Excluded Drivers in Nevada

In Nevada, although an individual is expressly excluded as a driver in an insurance policy, if the excluded individual drives the car with the owner's permission, the insurance company must cover at least the statutorily required minimum coverage. 

In Nevada, although an individual is expressly excluded as a driver in an insurance policy, if the excluded individual drives the car with the owner's permission, the insurance company must cover at least the statutorily required minimum coverage.

Pursuant to Nevada Revised Statute 485.3091, an insurance policy for motor vehicles must provide the statutory minimum coverage for both owner and any person who uses the vehicle. In Federated American Ins. Co. v. Granillo (1992) 108 Nev.560, the insured's son was expressly excluded in the insurance policy. The owner chose to exclude his son so that he could obtain a cheaper premium. If his son was included, the premium would be double.

The Court determined that the insurance company was required to reimburse for the injuries caused by the insured's son. Specifically, the Court cited to Nevada Revised Statute 485.3091(1) which states liability insurance must insure the named person and any individual using the vehicle with the "express or implied permission of the named insured." The coverage must insure "against loss from the liability imposed by law for damages arising out of the ownership, maintenance or use of such motor vehicle." The Court so reasoned due to Nevada having a "strong public policy interest in assuring that individuals who are injured in motor vehicle accidents have a source of indemnification." Further, Nevada's "financial responsibility law reflects Nevada's interest in providing at least minimum levels of financial protection to accident victims." The Court concluded that in Nevada, an insurance company is required to cover "all persons who drive an insured's car with the insured's permission regardless of whether the permissive driver has been explicitly excluded from coverage."

However, a policy containing exclusions is valid if the policy covered an out of state resident, provided that the exclusion was valid in the applicable state where the policy was written. In Progressive Gulf Ins. Co. v. Faehnrich, (2014) 327 P.3d 1061 a mother and her minor children, new residents of Nevada, were in an accident injuring the minor children. The vehicle still carried Mississippi registration, license plates and the mother had a Mississippi driver's license.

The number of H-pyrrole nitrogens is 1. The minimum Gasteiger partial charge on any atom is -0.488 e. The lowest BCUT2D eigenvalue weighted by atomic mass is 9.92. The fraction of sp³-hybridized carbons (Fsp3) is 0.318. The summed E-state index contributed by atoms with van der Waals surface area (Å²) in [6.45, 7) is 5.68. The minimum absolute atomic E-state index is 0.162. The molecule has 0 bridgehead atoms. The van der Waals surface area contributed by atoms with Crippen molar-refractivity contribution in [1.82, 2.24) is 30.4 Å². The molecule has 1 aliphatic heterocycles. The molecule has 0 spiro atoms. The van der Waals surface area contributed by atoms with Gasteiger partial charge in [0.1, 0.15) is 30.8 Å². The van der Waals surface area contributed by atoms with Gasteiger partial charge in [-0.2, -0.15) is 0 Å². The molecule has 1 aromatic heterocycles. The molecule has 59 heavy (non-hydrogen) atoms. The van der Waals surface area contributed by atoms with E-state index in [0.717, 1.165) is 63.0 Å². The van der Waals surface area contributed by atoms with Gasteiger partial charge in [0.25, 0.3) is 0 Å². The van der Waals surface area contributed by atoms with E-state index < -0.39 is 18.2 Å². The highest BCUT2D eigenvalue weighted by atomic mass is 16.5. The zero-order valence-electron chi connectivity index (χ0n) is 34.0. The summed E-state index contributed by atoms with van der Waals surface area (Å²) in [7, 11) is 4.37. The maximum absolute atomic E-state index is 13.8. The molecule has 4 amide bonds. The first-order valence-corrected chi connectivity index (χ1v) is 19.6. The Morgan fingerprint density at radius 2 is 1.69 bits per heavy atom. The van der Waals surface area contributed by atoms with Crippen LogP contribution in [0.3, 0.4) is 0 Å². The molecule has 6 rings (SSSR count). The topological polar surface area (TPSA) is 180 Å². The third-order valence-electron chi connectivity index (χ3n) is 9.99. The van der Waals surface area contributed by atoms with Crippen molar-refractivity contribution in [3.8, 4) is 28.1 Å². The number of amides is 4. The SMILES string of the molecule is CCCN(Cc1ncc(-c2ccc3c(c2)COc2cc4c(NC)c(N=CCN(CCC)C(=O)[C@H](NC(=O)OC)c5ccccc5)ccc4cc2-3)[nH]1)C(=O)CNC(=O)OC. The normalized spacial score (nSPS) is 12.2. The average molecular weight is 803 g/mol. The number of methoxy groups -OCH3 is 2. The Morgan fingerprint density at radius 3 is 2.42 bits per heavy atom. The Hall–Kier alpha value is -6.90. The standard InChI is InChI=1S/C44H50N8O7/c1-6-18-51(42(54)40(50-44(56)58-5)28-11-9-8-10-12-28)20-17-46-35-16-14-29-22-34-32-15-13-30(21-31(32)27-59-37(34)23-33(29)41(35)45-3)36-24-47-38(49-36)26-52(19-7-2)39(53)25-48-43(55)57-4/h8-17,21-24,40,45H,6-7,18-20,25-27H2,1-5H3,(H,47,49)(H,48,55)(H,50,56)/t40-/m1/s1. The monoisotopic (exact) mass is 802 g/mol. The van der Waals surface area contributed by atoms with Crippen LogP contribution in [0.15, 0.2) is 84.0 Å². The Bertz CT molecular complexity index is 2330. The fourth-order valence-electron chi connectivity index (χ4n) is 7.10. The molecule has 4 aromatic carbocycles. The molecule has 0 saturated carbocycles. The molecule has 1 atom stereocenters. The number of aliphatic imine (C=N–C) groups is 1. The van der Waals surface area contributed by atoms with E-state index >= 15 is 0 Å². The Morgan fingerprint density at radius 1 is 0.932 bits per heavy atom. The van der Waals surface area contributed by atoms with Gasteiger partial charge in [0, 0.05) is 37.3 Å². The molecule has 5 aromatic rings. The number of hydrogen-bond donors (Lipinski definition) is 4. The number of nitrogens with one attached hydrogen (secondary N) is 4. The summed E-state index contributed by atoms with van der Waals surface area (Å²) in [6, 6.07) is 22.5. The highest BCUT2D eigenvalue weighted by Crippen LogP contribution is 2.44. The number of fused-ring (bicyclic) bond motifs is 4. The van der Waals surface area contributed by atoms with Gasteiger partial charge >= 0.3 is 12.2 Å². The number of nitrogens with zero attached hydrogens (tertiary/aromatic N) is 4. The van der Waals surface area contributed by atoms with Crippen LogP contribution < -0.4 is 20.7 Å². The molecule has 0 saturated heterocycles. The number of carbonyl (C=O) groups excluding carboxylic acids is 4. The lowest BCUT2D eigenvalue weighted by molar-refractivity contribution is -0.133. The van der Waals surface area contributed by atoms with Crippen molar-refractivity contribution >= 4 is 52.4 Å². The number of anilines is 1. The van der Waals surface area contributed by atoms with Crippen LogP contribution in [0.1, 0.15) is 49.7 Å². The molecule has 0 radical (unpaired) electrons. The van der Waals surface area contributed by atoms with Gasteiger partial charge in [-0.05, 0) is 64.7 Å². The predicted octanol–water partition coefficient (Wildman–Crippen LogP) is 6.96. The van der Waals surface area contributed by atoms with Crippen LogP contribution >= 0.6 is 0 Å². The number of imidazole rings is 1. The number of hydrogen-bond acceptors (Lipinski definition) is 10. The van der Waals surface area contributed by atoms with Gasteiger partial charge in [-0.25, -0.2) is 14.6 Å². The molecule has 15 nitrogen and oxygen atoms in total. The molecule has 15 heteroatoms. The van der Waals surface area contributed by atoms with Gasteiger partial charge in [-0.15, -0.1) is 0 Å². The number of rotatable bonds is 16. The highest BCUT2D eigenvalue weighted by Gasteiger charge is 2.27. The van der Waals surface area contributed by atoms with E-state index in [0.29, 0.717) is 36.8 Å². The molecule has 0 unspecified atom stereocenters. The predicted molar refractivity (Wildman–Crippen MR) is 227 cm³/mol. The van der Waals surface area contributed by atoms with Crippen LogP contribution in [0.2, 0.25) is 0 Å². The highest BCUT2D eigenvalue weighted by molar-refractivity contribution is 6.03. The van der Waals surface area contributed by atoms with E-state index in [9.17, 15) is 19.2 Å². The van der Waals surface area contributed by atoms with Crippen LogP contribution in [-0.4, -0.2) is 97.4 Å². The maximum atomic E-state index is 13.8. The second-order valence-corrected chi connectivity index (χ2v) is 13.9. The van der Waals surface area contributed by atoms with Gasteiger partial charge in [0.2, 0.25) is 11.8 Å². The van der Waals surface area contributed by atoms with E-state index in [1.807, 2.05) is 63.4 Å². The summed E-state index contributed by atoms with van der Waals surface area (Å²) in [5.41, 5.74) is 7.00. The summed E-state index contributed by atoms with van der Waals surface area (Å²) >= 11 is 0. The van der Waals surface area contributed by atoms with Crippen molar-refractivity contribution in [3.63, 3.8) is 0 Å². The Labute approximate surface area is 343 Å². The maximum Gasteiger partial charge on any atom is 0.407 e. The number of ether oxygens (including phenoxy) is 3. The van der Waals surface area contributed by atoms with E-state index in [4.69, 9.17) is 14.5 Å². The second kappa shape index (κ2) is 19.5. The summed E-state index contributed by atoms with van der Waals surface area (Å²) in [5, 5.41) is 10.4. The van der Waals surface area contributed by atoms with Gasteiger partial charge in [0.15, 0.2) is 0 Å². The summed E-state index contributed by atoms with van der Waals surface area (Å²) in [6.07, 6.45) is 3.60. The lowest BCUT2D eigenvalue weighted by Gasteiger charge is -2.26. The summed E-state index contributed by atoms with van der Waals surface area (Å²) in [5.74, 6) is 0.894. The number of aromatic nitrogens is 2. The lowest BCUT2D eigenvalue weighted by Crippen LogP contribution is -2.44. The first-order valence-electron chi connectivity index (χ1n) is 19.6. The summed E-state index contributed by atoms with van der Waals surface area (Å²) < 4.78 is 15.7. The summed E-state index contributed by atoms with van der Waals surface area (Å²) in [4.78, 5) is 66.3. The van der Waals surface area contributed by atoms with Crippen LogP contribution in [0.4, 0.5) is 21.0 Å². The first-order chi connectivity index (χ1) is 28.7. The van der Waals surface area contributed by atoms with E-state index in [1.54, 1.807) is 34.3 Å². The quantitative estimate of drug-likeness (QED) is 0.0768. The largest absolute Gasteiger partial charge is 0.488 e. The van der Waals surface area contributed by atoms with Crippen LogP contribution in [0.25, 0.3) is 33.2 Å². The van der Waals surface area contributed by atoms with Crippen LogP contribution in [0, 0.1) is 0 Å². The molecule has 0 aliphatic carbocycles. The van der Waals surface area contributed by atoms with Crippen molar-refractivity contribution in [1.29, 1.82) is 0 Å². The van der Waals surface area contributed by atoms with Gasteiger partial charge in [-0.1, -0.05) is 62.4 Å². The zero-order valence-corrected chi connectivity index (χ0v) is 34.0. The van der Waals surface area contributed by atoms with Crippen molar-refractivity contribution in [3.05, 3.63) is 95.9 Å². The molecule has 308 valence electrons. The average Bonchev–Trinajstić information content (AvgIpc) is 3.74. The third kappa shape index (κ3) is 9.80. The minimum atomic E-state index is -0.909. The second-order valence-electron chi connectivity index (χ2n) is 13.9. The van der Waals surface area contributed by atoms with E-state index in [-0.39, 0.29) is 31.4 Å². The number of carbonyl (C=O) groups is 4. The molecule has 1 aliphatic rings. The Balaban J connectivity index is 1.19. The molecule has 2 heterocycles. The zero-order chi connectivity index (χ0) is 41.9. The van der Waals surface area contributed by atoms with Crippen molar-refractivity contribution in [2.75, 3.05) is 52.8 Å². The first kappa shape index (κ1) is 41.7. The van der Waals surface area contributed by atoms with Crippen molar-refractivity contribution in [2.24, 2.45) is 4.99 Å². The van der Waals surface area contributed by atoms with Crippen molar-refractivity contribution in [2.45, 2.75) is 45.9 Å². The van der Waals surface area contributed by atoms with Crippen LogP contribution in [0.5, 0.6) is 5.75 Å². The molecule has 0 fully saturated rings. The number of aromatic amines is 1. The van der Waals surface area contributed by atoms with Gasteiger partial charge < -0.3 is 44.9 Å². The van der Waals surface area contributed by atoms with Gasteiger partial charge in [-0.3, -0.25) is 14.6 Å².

The insurance policy excluded coverage of bodily injury to any "person residing in the same household as [insured], and related through blood, marriage or adoption." The Court reasoned that if the policy was delivered "in Nevada, to a Nevada resident owning a car principally garaged in Nevada, then-existing case law would have invalidated the household exclusion to the extent it eliminate[d] the statutorily mandated . . . minimum coverage." Here, the exclusion was valid because Mississippi law had the strongest ties to the transaction and the policy was applied for, delivered and renewed in Mississippi by Mississippi residents. The Court concluded that Nevada's public policy does not preclude giving effect to a choice-of-law provision in an insurance contract that was negotiated, executed, and delivered while the parties resided outside of Nevada.

Melissa Bright is an Associate with Kring & Chung, LLP's Las Vegas, NV office. She can be reached at (702) 260-9500 or mbright@kringandchung.com.

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